Better Employee Engagement: Because bowties are easier to understand, they also promote better employee engagement in EHS risk management. Your workers will be able to see how unplanned events and potential consequences follow from various cases, and that will motivate them to more consciously avoid behaviors and workplace practices that can set such an event into motion. They’ll understand the reasons behind workplace safety policies and safe operating procedures (SOPs) and be more likely to model safe behavior. Another benefit is that the process of building and revising bowties provides great opportunities for employees to participate and share their own knowledge of workplace risks, which makes your safety programs more effective.

Adaptability: One of the challenges of EHS management is that safety is a moving target. You need to assess and control workplace risks, but your company’s operations and facets of the physical workplace itself are often changing, such as through introduction of new processes, new chemicals, and new configurations of workstations. Because risk bowties promote easier worker participation and better understanding, you’ll have an easier time updating your bowties as important details about your workplace and operations change. And if you learn that some of your existing information about risk pathways is inaccurate, or that controls aren’t working as planned and need replacement, you can quickly make the needed tweaks to your risk bowties and then use them to retrain your workers.

In short, risk bowties give you the simplicity, flexibility and visibility you need to improve your management of EHS risks.

Are Risk Bowties Hard to Use?

Not anymore, at least not if you have the right tools.

It used to be hard to do bowtie analysis, because much of the work had to be done either manually or using standard desktop computer applications to do things they were not specifically designed to do. And the information needed to make them was in so many different places, with no method available to easily unify the information or even to share it across different systems. That’s why many EHS professionals still mistakenly believe that bowties are just too hard to build and use—that they’re tools for someone else, not them.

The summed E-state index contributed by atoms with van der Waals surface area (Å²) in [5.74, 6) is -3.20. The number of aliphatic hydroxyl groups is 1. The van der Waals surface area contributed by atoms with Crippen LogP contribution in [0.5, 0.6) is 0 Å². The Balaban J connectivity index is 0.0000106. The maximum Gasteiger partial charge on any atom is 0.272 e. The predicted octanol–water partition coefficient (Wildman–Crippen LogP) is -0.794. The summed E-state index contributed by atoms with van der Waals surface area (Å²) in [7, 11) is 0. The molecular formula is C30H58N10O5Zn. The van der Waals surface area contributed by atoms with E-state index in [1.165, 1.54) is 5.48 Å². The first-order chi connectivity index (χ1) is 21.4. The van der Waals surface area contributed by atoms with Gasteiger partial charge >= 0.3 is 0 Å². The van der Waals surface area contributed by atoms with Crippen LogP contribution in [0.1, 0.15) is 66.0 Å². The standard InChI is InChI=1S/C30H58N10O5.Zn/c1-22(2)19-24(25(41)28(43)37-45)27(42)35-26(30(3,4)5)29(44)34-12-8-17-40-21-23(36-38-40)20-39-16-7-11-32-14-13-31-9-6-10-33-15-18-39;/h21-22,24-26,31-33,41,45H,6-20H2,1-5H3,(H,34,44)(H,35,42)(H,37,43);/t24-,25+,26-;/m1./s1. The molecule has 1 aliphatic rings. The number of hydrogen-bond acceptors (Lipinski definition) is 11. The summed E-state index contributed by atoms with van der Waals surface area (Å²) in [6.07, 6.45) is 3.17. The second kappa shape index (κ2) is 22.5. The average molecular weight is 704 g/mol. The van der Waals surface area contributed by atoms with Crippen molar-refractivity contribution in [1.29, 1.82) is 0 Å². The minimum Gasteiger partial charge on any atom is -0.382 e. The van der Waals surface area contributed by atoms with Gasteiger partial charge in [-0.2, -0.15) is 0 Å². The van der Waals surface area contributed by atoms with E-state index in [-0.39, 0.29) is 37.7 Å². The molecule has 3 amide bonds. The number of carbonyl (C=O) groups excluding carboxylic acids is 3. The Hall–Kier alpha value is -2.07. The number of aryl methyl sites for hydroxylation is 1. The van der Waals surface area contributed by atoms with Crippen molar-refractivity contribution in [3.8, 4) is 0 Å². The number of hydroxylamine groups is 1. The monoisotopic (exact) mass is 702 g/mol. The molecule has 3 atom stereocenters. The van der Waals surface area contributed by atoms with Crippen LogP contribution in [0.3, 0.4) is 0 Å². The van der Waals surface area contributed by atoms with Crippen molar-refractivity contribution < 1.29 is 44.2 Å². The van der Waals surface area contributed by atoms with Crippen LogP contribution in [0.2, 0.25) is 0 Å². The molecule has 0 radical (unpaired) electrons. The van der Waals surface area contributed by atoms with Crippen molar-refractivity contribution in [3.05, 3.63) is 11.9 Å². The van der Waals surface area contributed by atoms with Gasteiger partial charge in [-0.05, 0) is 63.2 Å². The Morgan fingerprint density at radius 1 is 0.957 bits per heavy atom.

Modern Operational Risk software has changed all of that. It democratizes risk management by making it easy for all companies and all EHS professionals to perform bowtie analysis. In fact, it’s as simple as hitting a “Generate Bowtie” button, and then watching as the software pulls information from your hazard studies and other risk assessments, analyzes it, maps tabular data into a bowtie, and displays the results.

Looking for More Information on Risk Bowties?

If you’d like more information about risk bowties, please check out the following resources in our library.

For a comprehensive overview of the many ways risk bowties help improve better risk management, download our guide Using Risk Bowties to Manage Risk, or watch our on-demand webinar Bowtie Analysis Tools: How Successful Companies Manage Risk.

If you’re just looking for a briefer overview that you can use to help build a case for your organization to start using risk bowties, our infographic Risk Bowties: A Tool for Risk Management and Training might be just what you need.

EHS managers who want to better understand how bowties combine information from many different kinds of risk assessments can download our interactive infographic Bowties: A Unified View of Operational Risk.

To learn more about a real-life accident that shows how risk bowties can help manage risk for complex processes with significant safety and health risks, be sure to check out our on-demand webinar Thunder River Rapids: A Case Study in Process Safety and Risk Management.

Finally, be sure to check back on this space for the final installment of this blog series, in which we’ll talk about how risk management is the glue that holds your entire EHS management system together.

Let VelocityEHS Help!

Our customers consistently report that our bowtie analysis capabilities have helped them achieve dramatic improvements to workplace productivity, knowledge sharing and risk management program performance.

And bowtie analysis is just one of many tools within the Operational Risk solution in our VelocityEHS Accelerate® Platform, along with qualitative and quantitative risk analysis, layers of protection analysis (LOPA), critical controls verification and much more!

Ready to see more? Visit our Operational Risk page to request a demo with one of our customer solutions consultants today, or contact us anytime to learn more about how we can support you on your EHS/ESG journey.